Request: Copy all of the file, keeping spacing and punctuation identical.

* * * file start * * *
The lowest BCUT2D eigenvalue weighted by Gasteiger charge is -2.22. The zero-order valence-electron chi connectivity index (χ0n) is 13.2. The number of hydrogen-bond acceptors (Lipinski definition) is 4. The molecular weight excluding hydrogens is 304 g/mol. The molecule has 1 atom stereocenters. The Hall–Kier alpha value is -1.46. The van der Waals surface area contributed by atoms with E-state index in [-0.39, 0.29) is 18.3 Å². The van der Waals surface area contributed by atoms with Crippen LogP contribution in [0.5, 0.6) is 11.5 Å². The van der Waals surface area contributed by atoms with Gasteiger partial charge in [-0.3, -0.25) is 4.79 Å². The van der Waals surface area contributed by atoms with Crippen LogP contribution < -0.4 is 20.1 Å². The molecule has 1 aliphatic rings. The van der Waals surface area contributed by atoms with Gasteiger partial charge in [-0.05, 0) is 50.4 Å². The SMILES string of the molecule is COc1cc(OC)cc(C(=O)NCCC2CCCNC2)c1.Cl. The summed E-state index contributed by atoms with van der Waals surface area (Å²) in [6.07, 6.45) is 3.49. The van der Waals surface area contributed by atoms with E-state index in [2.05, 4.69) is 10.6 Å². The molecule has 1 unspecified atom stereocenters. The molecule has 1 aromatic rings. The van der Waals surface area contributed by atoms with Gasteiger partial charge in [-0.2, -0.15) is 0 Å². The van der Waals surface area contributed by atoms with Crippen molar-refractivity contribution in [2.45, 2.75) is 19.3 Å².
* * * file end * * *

The lowest BCUT2D eigenvalue weighted by Gasteiger charge is -2.22. The zero-order valence-electron chi connectivity index (χ0n) is 13.2. The number of hydrogen-bond acceptors (Lipinski definition) is 4. The molecular weight excluding hydrogens is 304 g/mol. The molecule has 1 atom stereocenters. The Hall–Kier alpha value is -1.46. The van der Waals surface area contributed by atoms with E-state index in [-0.39, 0.29) is 18.3 Å². The van der Waals surface area contributed by atoms with Crippen LogP contribution in [0.5, 0.6) is 11.5 Å². The van der Waals surface area contributed by atoms with Gasteiger partial charge in [-0.3, -0.25) is 4.79 Å². The van der Waals surface area contributed by atoms with Crippen LogP contribution < -0.4 is 20.1 Å². The molecule has 1 aliphatic rings. The van der Waals surface area contributed by atoms with Gasteiger partial charge in [-0.05, 0) is 50.4 Å². The SMILES string of the molecule is COc1cc(OC)cc(C(=O)NCCC2CCCNC2)c1.Cl. The summed E-state index contributed by atoms with van der Waals surface area (Å²) in [6.07, 6.45) is 3.49. The van der Waals surface area contributed by atoms with E-state index in [2.05, 4.69) is 10.6 Å². The molecule has 1 unspecified atom stereocenters. The molecule has 1 aromatic rings. The van der Waals surface area contributed by atoms with Gasteiger partial charge in [-0.2, -0.15) is 0 Å². The van der Waals surface area contributed by atoms with Crippen molar-refractivity contribution in [2.45, 2.75) is 19.3 Å².